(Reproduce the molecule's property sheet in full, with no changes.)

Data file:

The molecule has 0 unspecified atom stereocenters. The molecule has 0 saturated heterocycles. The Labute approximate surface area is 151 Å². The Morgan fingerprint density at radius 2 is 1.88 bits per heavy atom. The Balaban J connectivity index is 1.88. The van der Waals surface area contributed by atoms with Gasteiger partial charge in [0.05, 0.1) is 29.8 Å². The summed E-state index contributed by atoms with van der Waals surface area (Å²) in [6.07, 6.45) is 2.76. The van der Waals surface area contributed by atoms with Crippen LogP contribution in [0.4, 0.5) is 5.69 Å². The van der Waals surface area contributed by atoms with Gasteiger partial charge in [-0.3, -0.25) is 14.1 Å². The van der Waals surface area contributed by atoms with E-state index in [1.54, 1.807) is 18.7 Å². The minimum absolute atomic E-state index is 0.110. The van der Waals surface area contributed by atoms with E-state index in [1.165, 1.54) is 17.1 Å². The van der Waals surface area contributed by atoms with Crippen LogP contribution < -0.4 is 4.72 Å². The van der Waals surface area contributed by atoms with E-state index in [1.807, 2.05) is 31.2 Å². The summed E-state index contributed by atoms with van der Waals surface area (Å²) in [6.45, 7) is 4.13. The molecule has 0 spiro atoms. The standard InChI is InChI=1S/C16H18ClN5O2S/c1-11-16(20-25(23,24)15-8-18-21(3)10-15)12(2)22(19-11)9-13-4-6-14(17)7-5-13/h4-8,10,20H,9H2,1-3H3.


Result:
The molecule has 0 unspecified atom stereocenters. The molecule has 0 saturated heterocycles. The Labute approximate surface area is 151 Å². The Morgan fingerprint density at radius 2 is 1.88 bits per heavy atom. The Balaban J connectivity index is 1.88. The van der Waals surface area contributed by atoms with Gasteiger partial charge in [0.05, 0.1) is 29.8 Å². The summed E-state index contributed by atoms with van der Waals surface area (Å²) in [6.07, 6.45) is 2.76. The van der Waals surface area contributed by atoms with Crippen LogP contribution in [0.4, 0.5) is 5.69 Å². The van der Waals surface area contributed by atoms with Gasteiger partial charge in [-0.3, -0.25) is 14.1 Å². The van der Waals surface area contributed by atoms with E-state index in [1.54, 1.807) is 18.7 Å². The minimum absolute atomic E-state index is 0.110. The van der Waals surface area contributed by atoms with E-state index in [1.165, 1.54) is 17.1 Å². The van der Waals surface area contributed by atoms with Crippen LogP contribution < -0.4 is 4.72 Å². The van der Waals surface area contributed by atoms with E-state index in [1.807, 2.05) is 31.2 Å². The summed E-state index contributed by atoms with van der Waals surface area (Å²) in [6.45, 7) is 4.13. The molecule has 0 spiro atoms. The standard InChI is InChI=1S/C16H18ClN5O2S/c1-11-16(20-25(23,24)15-8-18-21(3)10-15)12(2)22(19-11)9-13-4-6-14(17)7-5-13/h4-8,10,20H,9H2,1-3H3.